By Tom Mattingly

Procuring a post-game comment from opposing coaches at Neyland Stadium and Thompson-Boling Arena was always an exciting pastime.

All kinds of things happened under the stadium’s south end or down a distant corridor under the northeast side of TBA that have never made the light of day.

Until now.

Opposing coaches and fan bases are fascinating people.

When Kentucky came to TBA, there were times the entire population of Hazard or Maysville might try to beat a path to the dressing room area. Many of them made it in. Many more griped about being left out.

There was always a great deal of fun there, even if the guys around Rick Pitino wearing Armani suits or the ones wearing blue blazers with “UK” emblazoned on the breast pocket would look at outsiders suspiciously.

When John Brady was coaching hoops at LSU, he once spent a great deal of time post-game arguing with a writer from Tiger Rag about something written in the publication that didn’t meet Brady’s exacting standards. Never mind about the game. The game just played was secondary to whatever they were arguing about.

A Mississippi State player’s mother once got by security at the dressing room door to complain that her son didn’t make it into the game. Rick Stansbury explained patiently he had been hurt and hadn’t practiced, but that didn’t calm things down at all.

Stansbury seemed more impressed that the Bulldogs had won. The mother’s rant didn’t particularly dazzle him, and he made that fact known to anyone who would listen.

South Carolina’s Eddie Fogler once sat down in the corridor, back against wall, berating himself for an ill-timed technical that cost the Gamecocks the game. “Dumb, Eddie, dumb,” he said, over and over. Once he got over that fit of pique, he did his interview as if it had never happened.

When Richard Williams was the head coach at Mississippi State, the Bulldogs felt victimized at TBA by a foul call in the final moments and ended up losing. State announcer Jack Cristil asked Williams about it on the post-game show. Somehow one question wasn’t enough, and the foul call dominated the show.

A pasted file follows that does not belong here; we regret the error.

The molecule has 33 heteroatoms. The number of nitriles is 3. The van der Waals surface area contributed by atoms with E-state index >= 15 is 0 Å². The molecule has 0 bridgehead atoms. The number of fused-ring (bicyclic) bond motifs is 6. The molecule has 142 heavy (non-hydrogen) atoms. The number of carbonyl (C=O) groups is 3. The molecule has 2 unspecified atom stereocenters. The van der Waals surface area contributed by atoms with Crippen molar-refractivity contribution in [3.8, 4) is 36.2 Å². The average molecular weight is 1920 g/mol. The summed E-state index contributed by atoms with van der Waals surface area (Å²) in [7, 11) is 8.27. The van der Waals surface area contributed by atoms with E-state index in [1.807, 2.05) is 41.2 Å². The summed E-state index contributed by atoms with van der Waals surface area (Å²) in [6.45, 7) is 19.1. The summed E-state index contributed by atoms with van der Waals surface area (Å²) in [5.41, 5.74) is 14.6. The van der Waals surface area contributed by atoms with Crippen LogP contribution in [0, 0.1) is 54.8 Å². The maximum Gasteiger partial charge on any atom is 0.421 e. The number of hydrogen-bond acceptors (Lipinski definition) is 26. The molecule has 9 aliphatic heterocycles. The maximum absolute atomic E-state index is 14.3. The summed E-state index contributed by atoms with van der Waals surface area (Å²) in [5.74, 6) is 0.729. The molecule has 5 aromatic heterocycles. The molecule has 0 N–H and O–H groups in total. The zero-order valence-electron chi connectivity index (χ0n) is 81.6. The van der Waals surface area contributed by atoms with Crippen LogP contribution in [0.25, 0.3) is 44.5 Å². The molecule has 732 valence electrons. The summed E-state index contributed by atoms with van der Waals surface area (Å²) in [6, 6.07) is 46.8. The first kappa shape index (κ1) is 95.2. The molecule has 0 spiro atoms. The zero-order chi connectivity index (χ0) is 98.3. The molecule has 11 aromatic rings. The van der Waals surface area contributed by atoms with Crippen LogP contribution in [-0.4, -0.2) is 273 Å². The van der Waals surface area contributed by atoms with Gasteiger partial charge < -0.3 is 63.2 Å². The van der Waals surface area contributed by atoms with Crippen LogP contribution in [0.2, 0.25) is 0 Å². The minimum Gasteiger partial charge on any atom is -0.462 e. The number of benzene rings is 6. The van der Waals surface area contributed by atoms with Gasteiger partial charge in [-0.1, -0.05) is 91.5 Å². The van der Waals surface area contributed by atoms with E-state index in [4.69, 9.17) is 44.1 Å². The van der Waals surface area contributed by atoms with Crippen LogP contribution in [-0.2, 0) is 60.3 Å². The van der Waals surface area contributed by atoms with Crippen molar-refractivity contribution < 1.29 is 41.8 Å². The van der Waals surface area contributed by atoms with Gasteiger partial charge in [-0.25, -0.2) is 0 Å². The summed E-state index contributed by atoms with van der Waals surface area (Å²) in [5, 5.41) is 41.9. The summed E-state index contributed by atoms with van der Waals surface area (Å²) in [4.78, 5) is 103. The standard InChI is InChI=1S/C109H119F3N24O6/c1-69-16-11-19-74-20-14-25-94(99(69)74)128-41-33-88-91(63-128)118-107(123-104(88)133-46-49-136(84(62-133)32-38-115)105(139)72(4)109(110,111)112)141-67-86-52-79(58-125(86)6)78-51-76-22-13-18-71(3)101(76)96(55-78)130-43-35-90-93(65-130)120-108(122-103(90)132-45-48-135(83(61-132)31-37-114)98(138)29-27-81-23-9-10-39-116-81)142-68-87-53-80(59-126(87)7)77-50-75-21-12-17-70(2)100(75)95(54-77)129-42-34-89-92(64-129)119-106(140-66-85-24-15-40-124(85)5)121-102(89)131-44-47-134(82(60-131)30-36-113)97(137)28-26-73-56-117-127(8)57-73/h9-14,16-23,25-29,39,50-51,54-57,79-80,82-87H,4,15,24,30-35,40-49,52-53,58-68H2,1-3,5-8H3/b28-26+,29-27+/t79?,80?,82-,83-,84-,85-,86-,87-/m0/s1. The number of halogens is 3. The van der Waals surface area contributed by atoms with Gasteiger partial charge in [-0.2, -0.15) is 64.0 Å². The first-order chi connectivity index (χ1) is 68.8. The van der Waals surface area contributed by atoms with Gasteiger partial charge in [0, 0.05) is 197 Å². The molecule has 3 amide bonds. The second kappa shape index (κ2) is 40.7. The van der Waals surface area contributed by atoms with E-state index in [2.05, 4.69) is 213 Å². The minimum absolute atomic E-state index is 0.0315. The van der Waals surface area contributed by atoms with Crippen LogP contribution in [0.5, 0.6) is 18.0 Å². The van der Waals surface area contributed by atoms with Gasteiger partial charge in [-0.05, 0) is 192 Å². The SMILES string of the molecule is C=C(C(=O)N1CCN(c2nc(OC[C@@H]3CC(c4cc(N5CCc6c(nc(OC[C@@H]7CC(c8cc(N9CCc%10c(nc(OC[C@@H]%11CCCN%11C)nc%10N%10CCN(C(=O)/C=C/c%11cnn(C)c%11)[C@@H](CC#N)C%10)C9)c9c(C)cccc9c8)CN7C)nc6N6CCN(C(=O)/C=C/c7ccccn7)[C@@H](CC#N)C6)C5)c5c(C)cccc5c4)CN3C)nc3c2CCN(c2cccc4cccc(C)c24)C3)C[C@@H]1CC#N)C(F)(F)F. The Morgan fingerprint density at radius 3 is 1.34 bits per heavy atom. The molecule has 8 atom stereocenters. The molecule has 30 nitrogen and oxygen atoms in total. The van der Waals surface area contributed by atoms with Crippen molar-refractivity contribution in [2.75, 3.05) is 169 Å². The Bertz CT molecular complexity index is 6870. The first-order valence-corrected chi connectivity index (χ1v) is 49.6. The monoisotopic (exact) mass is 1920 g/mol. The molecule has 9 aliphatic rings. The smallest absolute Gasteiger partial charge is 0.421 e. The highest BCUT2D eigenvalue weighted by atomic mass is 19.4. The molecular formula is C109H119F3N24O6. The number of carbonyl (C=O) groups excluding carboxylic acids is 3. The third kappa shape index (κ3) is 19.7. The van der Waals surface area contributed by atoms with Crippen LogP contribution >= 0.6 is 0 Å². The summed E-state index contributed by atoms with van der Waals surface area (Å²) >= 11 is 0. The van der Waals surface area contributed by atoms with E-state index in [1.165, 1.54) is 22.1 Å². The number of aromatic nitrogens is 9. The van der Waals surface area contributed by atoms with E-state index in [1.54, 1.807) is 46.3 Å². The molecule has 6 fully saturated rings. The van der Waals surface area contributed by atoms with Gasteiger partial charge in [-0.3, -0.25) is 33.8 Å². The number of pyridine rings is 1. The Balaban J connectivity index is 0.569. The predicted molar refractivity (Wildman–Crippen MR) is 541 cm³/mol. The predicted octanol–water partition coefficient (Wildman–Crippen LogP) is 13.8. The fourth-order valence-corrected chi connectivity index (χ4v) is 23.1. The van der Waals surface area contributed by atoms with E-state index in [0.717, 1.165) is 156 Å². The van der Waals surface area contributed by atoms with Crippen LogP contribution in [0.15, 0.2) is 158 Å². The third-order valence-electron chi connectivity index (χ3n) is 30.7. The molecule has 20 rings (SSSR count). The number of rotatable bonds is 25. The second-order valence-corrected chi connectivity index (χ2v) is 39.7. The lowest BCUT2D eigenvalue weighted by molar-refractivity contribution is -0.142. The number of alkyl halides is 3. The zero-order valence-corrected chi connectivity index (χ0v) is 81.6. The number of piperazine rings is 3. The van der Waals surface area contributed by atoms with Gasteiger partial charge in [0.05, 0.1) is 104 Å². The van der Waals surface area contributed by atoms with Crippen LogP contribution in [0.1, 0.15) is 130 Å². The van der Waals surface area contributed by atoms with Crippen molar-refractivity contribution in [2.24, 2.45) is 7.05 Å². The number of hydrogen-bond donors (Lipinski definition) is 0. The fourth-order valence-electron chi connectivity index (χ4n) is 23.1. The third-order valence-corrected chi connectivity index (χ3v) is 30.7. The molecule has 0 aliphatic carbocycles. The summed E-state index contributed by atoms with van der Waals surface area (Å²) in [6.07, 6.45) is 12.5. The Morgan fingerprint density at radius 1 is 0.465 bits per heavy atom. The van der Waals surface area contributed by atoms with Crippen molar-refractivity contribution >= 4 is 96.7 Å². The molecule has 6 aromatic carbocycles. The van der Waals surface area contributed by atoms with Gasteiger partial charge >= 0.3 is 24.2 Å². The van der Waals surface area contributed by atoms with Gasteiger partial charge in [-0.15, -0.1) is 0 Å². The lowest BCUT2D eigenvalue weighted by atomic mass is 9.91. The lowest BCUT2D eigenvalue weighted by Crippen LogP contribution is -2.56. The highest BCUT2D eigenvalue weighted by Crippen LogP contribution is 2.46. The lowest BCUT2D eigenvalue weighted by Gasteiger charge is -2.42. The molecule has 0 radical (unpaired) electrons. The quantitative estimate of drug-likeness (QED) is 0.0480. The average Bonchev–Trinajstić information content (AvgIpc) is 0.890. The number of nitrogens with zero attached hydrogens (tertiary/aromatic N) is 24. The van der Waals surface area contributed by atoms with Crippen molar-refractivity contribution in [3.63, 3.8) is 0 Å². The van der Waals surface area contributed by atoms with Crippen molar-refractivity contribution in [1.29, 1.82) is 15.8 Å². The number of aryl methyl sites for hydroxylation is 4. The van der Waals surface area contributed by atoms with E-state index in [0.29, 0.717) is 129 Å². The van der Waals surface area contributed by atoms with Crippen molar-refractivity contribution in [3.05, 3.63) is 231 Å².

On his post-game show in 1996 after the Bulldogs had lost to Tennessee, Georgia head coach Jim Donnan once berated loyalist Loran Smith for having dinner with Archie Manning the night before the game, suggesting he might have spilled the beans on the Bulldog game plan.

That colloquy happened during commercial breaks of Donnan’s show. When the lights went on and the two were live on the air, things were all hunky-dory.

During the commercial breaks, however, things were different. It was no place for faint hearts.

Dennis Franchione was in the interview room in 2002 after the Tide had dismantled the Vols, 34-14. While there was tumult in the dressing room next door (with Franchione urging the assembled media to ignore some salty language therein), “Coach Fran” looked like the Maytag repairman, the loneliest man in Neyland Stadium. That was likely because he was headed to supposedly greener pastures to coach the Texas A&M Aggies.

That brought back memories of Bear Bryant leaving College Station to go to Tuscaloosa. “Coach Fran” was going the other way.

After the 1990 Cotton Bowl, head coach Ken Hatfield was holding court in the media room after Tennessee had dispatched Arkansas 31-27. Hatfield was extolling all things Arkansas in nearly reverential tones. A long and glorious relationship seemed in the offing.

As time passed, nothing could have been further from the truth. Two or three days later, news reports indicated that Hatfield was leaving Fayetteville, Ark., on his way to Clemson, S.C.

When Syracuse came to TBA in the Allan Houston days, Jim Boeheim sought out Ray Mears at Mears’ seat location near the entrance to the visitors’ dressing area.

There was immediate conversation between the two coaches, who had competed fiercely in the first round of the 1977 NCAA Tournament in Boeheim’s rookie season and what turned out to be Mears’s finale as head coach at Tennessee.

No one present except the two coaches knew exactly what was said, but there appeared to be great emotion, maybe a tear or two involved. During the time Ray attended Tennessee games, opposing coaches took great pains to talk with Ray on their way off the court, showing great respect and deference.

There are not quite as many stories near the visitor’s dressing room as there were in the “Naked City” television series, but the stories you can tell are pretty good.